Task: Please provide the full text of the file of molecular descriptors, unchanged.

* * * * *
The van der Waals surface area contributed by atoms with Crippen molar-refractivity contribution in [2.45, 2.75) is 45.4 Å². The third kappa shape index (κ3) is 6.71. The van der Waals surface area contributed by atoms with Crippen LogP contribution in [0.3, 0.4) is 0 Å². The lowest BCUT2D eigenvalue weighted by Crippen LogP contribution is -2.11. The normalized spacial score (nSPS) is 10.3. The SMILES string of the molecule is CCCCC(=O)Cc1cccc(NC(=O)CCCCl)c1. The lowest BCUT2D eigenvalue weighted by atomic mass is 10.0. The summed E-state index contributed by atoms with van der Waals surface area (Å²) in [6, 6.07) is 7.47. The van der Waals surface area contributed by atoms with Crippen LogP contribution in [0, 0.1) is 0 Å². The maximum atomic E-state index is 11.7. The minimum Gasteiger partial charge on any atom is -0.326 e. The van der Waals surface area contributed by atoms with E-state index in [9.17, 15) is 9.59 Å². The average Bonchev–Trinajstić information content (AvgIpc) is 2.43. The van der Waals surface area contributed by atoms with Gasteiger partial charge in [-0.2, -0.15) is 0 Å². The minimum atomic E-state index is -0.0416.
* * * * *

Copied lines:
The van der Waals surface area contributed by atoms with Crippen molar-refractivity contribution in [2.45, 2.75) is 45.4 Å². The third kappa shape index (κ3) is 6.71. The van der Waals surface area contributed by atoms with Crippen LogP contribution in [0.3, 0.4) is 0 Å². The lowest BCUT2D eigenvalue weighted by Crippen LogP contribution is -2.11. The normalized spacial score (nSPS) is 10.3. The SMILES string of the molecule is CCCCC(=O)Cc1cccc(NC(=O)CCCCl)c1. The lowest BCUT2D eigenvalue weighted by atomic mass is 10.0. The summed E-state index contributed by atoms with van der Waals surface area (Å²) in [6, 6.07) is 7.47. The van der Waals surface area contributed by atoms with Crippen LogP contribution in [0, 0.1) is 0 Å². The maximum atomic E-state index is 11.7. The minimum Gasteiger partial charge on any atom is -0.326 e. The van der Waals surface area contributed by atoms with E-state index in [9.17, 15) is 9.59 Å². The average Bonchev–Trinajstić information content (AvgIpc) is 2.43. The van der Waals surface area contributed by atoms with Gasteiger partial charge in [-0.2, -0.15) is 0 Å². The minimum atomic E-state index is -0.0416.